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Owl Nebula

M97, NGC 3587

The remnant of a supernova that occurred a matter of some eight millennia ago, the Owl Nebula lies within Ursa Major, close to the well known Plough or Big Dipper formation. It lies close to an imaginary line between the two stars that form the 'base' of the Plough, Phecda and Merak. This prominent position would make it easy to find in the night sky, if not for its faintness, but at twelfth magnitude it requires a comparatively powerful telescope to resolve.

The nebula itself is the result of a giant star throwing off its outer shells during a supernova, and in this case three distinct shells are detectable, expanding outwards in an approximately spherical pattern. Not all the shells follow this pattern, however, and the deformed inner shell is angled at a line of sight that produces two distinct and symmetrical darker patches within the roughly circular overall shape of the nebula. The resemblance of these two elliptical forms to two large eyes set in a round face give the nebula its common name: the Owl Nebula.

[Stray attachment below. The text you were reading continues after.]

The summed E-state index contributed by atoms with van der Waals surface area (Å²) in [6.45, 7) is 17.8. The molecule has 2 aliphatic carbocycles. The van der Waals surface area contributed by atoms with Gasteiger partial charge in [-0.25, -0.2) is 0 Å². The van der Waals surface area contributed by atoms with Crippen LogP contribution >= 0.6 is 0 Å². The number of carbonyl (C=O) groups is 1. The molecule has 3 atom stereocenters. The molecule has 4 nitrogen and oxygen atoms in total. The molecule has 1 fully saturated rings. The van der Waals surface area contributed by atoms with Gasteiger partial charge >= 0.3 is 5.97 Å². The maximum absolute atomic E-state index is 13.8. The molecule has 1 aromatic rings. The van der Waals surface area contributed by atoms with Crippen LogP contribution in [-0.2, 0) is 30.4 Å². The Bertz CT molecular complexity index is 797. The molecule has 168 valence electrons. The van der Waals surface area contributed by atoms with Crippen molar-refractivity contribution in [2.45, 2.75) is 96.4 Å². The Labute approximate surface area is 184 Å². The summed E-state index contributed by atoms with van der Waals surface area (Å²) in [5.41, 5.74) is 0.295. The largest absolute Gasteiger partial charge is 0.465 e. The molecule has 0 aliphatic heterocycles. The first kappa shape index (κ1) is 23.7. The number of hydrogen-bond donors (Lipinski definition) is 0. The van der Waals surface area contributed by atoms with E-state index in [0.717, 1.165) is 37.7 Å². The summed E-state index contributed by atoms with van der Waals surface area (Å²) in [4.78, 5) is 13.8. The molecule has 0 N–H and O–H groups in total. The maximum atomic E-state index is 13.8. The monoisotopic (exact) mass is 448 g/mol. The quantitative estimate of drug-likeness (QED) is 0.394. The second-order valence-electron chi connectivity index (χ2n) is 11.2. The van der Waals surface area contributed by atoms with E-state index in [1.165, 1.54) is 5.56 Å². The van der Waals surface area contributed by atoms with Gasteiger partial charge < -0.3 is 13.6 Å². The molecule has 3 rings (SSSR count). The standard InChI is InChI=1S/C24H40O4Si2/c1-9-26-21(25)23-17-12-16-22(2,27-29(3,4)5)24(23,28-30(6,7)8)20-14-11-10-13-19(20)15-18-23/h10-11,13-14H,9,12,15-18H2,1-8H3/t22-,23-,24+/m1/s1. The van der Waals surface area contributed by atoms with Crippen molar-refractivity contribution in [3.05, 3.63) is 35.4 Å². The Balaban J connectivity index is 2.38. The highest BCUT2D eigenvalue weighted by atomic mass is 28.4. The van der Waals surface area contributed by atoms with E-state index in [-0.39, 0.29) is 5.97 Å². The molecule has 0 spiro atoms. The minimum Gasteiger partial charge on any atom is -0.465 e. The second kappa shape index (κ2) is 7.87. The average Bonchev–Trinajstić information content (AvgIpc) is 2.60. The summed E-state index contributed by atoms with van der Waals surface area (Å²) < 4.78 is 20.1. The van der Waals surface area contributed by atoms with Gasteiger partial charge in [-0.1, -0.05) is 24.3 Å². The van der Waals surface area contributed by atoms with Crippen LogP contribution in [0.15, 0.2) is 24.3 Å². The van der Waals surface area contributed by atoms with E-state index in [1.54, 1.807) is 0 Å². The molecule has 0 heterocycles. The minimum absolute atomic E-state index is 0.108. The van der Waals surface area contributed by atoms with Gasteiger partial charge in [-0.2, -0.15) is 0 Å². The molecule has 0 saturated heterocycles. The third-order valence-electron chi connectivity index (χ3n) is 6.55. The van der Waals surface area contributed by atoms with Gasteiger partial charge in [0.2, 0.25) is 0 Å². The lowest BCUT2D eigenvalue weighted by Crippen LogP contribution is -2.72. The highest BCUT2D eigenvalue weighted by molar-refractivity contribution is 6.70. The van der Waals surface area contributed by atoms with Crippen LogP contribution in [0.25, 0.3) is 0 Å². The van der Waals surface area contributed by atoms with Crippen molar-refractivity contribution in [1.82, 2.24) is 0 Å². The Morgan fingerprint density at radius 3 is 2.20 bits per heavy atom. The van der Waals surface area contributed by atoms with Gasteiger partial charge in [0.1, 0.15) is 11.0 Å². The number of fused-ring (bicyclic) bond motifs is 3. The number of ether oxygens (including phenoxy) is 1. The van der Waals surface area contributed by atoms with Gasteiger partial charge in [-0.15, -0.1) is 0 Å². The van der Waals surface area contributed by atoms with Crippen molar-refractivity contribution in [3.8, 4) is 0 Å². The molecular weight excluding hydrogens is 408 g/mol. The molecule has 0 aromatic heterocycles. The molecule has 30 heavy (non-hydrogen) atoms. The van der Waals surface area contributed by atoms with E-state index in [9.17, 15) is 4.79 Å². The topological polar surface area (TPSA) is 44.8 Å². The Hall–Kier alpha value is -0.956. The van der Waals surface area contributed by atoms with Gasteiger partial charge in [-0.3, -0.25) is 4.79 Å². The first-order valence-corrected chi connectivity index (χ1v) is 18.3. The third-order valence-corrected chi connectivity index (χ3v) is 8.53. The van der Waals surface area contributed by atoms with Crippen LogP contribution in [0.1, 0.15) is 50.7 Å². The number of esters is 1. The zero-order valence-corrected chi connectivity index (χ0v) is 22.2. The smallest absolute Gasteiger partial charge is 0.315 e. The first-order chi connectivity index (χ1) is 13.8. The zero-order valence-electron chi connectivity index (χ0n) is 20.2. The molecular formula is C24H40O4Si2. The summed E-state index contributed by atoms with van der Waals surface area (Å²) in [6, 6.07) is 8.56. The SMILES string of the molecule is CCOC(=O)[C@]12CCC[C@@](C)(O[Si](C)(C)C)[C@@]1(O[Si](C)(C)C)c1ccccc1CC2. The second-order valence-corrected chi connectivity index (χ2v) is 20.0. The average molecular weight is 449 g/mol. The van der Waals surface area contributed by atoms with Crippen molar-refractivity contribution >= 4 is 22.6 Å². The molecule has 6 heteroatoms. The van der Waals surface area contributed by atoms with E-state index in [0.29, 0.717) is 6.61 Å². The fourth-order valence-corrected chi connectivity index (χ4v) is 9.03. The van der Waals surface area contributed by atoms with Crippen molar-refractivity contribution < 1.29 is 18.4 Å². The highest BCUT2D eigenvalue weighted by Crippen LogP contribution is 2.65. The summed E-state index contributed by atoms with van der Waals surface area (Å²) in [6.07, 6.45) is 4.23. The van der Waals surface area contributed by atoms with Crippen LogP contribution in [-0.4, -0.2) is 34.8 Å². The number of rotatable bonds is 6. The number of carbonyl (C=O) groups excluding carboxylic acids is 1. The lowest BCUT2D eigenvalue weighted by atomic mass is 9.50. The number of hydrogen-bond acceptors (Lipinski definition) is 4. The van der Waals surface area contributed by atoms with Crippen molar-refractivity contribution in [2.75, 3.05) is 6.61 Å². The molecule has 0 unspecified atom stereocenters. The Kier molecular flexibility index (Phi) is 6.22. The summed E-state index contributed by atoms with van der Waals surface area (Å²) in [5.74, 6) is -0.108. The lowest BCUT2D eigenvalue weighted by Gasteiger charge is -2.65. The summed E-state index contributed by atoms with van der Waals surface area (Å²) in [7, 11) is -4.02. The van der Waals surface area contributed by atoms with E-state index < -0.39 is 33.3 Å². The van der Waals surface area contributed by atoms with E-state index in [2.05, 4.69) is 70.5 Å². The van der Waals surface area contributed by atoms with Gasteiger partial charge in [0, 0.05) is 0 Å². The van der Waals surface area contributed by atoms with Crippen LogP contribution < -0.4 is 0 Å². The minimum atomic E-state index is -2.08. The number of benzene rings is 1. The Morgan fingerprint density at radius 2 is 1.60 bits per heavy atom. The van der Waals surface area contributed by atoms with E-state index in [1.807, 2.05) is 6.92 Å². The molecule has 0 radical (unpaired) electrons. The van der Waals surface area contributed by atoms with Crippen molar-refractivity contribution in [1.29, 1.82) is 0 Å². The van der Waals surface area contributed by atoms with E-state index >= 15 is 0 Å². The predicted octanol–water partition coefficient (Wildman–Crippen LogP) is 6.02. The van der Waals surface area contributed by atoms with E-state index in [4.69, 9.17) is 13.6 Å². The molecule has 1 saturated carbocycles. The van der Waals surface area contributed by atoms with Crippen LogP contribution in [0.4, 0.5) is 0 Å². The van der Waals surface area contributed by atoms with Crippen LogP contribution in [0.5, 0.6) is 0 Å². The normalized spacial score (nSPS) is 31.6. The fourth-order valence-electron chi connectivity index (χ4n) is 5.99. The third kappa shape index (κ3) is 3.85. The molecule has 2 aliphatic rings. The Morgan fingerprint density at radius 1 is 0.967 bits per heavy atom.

While its outer shells expand out into space, the original giant star that formed the nebula has collapsed to form a compact, highly dense White Dwarf at the heart of the nebula's structure.


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